The new mobile app SCLD Libraries is here. Learn more & download it today.
Posted on November 22, 2023 at 6:00 am
The changing of the seasons brings delight with bright colored leaves against a blue sky and the smell of earth as everything starts to decompose in a pleasant way.
Unfortunately, this time of year also brings something that I dread—and it isn’t the cinnamon-scented pinecones and brooms that appear at stores (although these are no fun for someone with an allergy to cinnamon).
No, the thing I dread this time of year is the darkness. Because with that darkness, seasonal depression is coming to wreak havoc on my life. If you are unfamiliar with seasonal depression or Seasonal Affective Disorder (SAD), it is a type of depression that usually appears during the fall and winter months when there is less sunlight available each day.
Fortunately, over the years, I’ve learned a few things to help keep the worst of my seasonal depression at bay. Here’s what helps me.
Note: The following should not be taken as medical advice. If you think you may suffer from SAD or another form of depression, please seek medical advice before making changes to your diet, supplements, or medication, and before implementing any therapeutic devices.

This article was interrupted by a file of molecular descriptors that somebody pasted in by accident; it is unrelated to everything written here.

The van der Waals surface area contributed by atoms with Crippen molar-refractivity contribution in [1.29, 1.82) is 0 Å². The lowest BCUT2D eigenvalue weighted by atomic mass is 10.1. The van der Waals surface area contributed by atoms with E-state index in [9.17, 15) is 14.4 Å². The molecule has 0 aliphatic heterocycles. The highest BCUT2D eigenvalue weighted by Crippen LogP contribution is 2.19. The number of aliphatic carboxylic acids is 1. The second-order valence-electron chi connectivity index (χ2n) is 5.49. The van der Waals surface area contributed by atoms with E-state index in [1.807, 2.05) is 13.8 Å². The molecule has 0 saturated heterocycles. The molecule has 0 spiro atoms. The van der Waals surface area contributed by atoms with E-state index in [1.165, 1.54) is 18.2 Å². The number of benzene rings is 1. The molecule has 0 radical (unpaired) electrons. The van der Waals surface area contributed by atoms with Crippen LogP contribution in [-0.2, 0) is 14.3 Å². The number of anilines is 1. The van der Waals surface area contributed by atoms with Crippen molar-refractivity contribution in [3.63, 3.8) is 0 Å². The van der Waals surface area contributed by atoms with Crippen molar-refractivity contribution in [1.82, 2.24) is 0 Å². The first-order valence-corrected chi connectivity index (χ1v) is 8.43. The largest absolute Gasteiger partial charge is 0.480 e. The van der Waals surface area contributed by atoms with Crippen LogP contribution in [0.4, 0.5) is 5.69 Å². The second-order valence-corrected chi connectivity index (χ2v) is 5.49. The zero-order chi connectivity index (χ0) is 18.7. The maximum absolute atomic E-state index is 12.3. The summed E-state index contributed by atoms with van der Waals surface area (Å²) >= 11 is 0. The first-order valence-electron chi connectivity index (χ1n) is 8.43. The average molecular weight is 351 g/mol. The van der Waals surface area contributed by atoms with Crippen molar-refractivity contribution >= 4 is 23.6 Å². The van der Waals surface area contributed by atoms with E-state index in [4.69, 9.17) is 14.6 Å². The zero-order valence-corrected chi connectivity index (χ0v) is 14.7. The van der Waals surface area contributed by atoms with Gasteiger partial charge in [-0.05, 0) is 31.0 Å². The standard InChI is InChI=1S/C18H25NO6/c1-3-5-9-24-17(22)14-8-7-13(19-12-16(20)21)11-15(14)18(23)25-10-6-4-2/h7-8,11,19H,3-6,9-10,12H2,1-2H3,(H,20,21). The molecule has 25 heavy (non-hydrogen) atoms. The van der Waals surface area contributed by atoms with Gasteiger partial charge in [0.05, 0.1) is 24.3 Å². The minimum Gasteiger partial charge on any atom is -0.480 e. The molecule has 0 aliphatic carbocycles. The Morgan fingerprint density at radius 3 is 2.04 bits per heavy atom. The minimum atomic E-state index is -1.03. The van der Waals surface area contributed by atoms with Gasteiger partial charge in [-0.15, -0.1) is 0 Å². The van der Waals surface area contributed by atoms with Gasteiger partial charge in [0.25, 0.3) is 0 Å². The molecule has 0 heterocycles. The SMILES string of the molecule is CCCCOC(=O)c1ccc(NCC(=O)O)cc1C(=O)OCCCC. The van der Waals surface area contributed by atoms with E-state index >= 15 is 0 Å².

I have a happy light, and I recommend looking into using one and seeing if it is a good fit.
You may think, “How much is this light going to actually help me?”
I received one as a gift last year and it made such a difference. I had more energy and felt hopeful after using it regularly. To illustrate how well it works, let me share with you what happened right after I first got it.
I left the new happy light on the dining room table and then went to bed. I woke up the next morning to find the dining room illuminated with a super bright light and my partner super wired.
I asked him how long he had been sitting in front of the light (they recommend starting with 15 minutes per day to ease into it). He said most of the morning. The man was acting like he had 5 shots of espresso, and he excitedly told me that it was “as bright as 1,000 suns!”
Are you getting enough vitamin D in your diet? We live pretty far north, so many of us could be vitamin D deficient. Your medical professional can order a lab test for you to check.
I’ve found that a good vitamin D supplement can do wonders for my energy and mood during the dark months. And during the rest of the year too, actually.
This is a big one—even when the weather is icky and you would much rather hang out inside your blanket burrito and scroll the internet.